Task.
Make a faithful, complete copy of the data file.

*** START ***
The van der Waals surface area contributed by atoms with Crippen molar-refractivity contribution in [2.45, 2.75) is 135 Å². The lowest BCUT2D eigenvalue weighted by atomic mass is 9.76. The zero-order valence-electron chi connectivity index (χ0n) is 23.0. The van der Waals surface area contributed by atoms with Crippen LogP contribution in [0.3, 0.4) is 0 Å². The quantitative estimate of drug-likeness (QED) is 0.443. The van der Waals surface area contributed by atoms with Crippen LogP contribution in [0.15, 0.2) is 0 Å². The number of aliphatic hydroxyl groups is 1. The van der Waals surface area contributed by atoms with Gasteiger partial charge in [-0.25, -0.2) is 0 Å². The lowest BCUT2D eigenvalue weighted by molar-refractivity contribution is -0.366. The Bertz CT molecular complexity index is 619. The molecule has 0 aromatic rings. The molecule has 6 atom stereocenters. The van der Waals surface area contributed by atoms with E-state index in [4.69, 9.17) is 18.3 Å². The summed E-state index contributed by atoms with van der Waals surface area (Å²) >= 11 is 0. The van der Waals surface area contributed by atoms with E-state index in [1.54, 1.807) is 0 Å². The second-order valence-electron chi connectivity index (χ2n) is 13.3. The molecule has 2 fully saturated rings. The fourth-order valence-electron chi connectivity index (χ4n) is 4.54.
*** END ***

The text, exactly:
The van der Waals surface area contributed by atoms with Crippen molar-refractivity contribution in [2.45, 2.75) is 135 Å². The lowest BCUT2D eigenvalue weighted by atomic mass is 9.76. The zero-order valence-electron chi connectivity index (χ0n) is 23.0. The van der Waals surface area contributed by atoms with Crippen LogP contribution in [0.3, 0.4) is 0 Å². The quantitative estimate of drug-likeness (QED) is 0.443. The van der Waals surface area contributed by atoms with Crippen LogP contribution in [0.15, 0.2) is 0 Å². The number of aliphatic hydroxyl groups is 1. The van der Waals surface area contributed by atoms with Gasteiger partial charge in [-0.25, -0.2) is 0 Å². The lowest BCUT2D eigenvalue weighted by molar-refractivity contribution is -0.366. The Bertz CT molecular complexity index is 619. The molecule has 0 aromatic rings. The molecule has 6 atom stereocenters. The van der Waals surface area contributed by atoms with E-state index in [4.69, 9.17) is 18.3 Å². The summed E-state index contributed by atoms with van der Waals surface area (Å²) >= 11 is 0. The van der Waals surface area contributed by atoms with E-state index in [1.54, 1.807) is 0 Å². The second-order valence-electron chi connectivity index (χ2n) is 13.3. The molecule has 2 fully saturated rings. The fourth-order valence-electron chi connectivity index (χ4n) is 4.54.